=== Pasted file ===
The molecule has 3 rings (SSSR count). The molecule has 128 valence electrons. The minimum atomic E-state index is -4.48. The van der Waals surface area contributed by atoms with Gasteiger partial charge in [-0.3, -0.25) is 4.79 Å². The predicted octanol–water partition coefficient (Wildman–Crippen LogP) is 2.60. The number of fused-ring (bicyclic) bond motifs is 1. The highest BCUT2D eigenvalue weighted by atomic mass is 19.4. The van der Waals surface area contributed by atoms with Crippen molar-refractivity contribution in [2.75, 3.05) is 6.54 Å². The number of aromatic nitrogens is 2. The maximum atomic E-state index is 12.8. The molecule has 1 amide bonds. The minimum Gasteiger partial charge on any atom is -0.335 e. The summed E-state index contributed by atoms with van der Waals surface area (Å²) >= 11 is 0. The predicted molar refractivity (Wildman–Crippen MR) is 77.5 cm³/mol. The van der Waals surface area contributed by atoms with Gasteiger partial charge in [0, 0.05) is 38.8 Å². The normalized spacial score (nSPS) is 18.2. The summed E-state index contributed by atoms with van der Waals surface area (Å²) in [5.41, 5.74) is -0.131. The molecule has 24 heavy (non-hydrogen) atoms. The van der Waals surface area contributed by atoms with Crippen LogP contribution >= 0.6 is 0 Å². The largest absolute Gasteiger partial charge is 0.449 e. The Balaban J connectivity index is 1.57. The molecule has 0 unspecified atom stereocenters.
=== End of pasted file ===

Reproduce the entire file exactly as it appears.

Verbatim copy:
The molecule has 3 rings (SSSR count). The molecule has 128 valence electrons. The minimum atomic E-state index is -4.48. The van der Waals surface area contributed by atoms with Gasteiger partial charge in [-0.3, -0.25) is 4.79 Å². The predicted octanol–water partition coefficient (Wildman–Crippen LogP) is 2.60. The number of fused-ring (bicyclic) bond motifs is 1. The highest BCUT2D eigenvalue weighted by atomic mass is 19.4. The van der Waals surface area contributed by atoms with Crippen molar-refractivity contribution in [2.75, 3.05) is 6.54 Å². The number of aromatic nitrogens is 2. The maximum atomic E-state index is 12.8. The molecule has 1 amide bonds. The minimum Gasteiger partial charge on any atom is -0.335 e. The summed E-state index contributed by atoms with van der Waals surface area (Å²) >= 11 is 0. The predicted molar refractivity (Wildman–Crippen MR) is 77.5 cm³/mol. The van der Waals surface area contributed by atoms with Gasteiger partial charge in [0, 0.05) is 38.8 Å². The normalized spacial score (nSPS) is 18.2. The summed E-state index contributed by atoms with van der Waals surface area (Å²) in [5.41, 5.74) is -0.131. The molecule has 24 heavy (non-hydrogen) atoms. The van der Waals surface area contributed by atoms with Crippen LogP contribution >= 0.6 is 0 Å². The largest absolute Gasteiger partial charge is 0.449 e. The Balaban J connectivity index is 1.57. The molecule has 0 unspecified atom stereocenters.